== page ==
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Video close-ups: not for the vain

Some people opt for cosmetic surgery to make themselves look better on Skype or FaceTime

Written by New York Times |
April 22, 2012 2:15:15 am

Several weeks ago,a plastic surgeon in Virginia started a media frenzy when he publicised a new procedure that he said could help people look younger when they appear on Skype and other video chat services. He named the surgery the FaceTime Face-Lift,after the popular iPhone feature.

“People don’t come in asking for a FaceTime Face-Lift per se,” the surgeon,Dr Robert K. Sigal,of the Austin-Weston Center for Cosmetic Surgery in Reston,Virginia,said in a YouTube video. “What they’ll say is that ‘I don’t like the way I look when I’m video chatting.”’ The blogosphere pounced on the news,often in moralising tones that painted Sigal as predatory and his patients as vain. “Ladies and gentlemen,prepare to be horrified,” The Huffington Post wrote. Gizmodo,a technology blog,wrote a snarky post,“FaceTime Is Making People Hate Their Faces So Much They’re Getting Plastic Surgery.”

But it turns out that the FaceTime Face-Lift was more than just provocative branding. Sigal,who charges $10,000 for the procedure,said that people usually gaze down into their video chat devices,which is just about the least flattering angle,foreshortening the face and accentuating any fat under the chin. He said the procedure he developed reduced sagging necks,but did not leave a scar under the chin–where the camera usually points–as traditional neck-lifts do.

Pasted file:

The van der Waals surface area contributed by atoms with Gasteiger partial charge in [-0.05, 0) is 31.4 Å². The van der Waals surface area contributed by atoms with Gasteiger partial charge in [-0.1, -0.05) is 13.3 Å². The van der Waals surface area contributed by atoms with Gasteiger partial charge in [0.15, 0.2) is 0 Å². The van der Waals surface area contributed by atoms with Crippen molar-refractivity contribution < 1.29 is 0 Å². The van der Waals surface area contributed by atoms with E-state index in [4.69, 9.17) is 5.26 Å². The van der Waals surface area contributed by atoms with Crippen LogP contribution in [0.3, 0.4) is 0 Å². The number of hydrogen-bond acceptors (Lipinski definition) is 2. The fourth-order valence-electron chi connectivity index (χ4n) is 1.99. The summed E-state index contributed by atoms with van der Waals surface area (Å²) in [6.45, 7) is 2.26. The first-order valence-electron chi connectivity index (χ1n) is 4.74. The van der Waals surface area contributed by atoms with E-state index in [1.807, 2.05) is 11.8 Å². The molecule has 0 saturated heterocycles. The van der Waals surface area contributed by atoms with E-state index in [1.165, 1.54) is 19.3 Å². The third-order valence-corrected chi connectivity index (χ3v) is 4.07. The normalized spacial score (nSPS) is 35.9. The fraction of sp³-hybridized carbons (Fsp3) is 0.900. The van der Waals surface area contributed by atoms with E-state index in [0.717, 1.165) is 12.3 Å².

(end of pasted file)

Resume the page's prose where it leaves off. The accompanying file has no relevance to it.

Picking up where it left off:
Roughly a quarter of the 100 face-lift patients he has a year cited the way they look on webcams as a reason for going under the knife,he said,including his own wife. Dr Malcolm Z. Roth,president of the American Society of Plastic Surgeons,said that other plastic surgeons have heard similar concerns.

The phenomenon is not surprising,given how pervasive video chats are becoming in everyday life,from job interviews to online dating.

A management consultant in Virginia who requested anonymity said she got a FaceTime Face-Lift in part because she communicates so much by video conferencing. In a video conference,the screen shows not only the other party’s face,but also the user’s,in a corner inset. “When you’re video calling someone,you can no longer ignore the fact” that your face and neck is starting to droop,the consultant said. Sigal likened it to “a mirror on steroids.” Rosalind W. Picard,a professor of media arts and sciences at the Massachusetts Institute of Technology,said that these new anxieties are a function of the omnipresent camera. “Back when you just kind of chatted with people,you didn’t know you had broccoli in your teeth,” she added. “Now the camera shows you all the horrible stuff.”

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